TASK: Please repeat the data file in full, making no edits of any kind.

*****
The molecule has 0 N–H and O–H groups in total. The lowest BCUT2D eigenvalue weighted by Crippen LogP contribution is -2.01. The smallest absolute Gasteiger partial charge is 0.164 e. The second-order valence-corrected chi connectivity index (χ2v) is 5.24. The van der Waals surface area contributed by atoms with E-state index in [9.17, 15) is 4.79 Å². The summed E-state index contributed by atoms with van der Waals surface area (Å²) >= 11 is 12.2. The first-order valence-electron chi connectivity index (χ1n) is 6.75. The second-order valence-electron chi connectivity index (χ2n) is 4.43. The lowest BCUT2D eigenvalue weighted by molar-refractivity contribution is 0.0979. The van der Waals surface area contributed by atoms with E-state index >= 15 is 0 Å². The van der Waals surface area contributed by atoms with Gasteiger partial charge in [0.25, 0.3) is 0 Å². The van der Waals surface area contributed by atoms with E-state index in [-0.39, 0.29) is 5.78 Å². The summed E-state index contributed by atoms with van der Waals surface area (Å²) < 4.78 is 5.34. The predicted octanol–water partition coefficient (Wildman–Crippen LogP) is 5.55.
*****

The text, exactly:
The molecule has 0 N–H and O–H groups in total. The lowest BCUT2D eigenvalue weighted by Crippen LogP contribution is -2.01. The smallest absolute Gasteiger partial charge is 0.164 e. The second-order valence-corrected chi connectivity index (χ2v) is 5.24. The van der Waals surface area contributed by atoms with E-state index in [9.17, 15) is 4.79 Å². The summed E-state index contributed by atoms with van der Waals surface area (Å²) >= 11 is 12.2. The first-order valence-electron chi connectivity index (χ1n) is 6.75. The second-order valence-electron chi connectivity index (χ2n) is 4.43. The lowest BCUT2D eigenvalue weighted by molar-refractivity contribution is 0.0979. The van der Waals surface area contributed by atoms with E-state index >= 15 is 0 Å². The van der Waals surface area contributed by atoms with Gasteiger partial charge in [0.25, 0.3) is 0 Å². The van der Waals surface area contributed by atoms with E-state index in [-0.39, 0.29) is 5.78 Å². The summed E-state index contributed by atoms with van der Waals surface area (Å²) < 4.78 is 5.34. The predicted octanol–water partition coefficient (Wildman–Crippen LogP) is 5.55.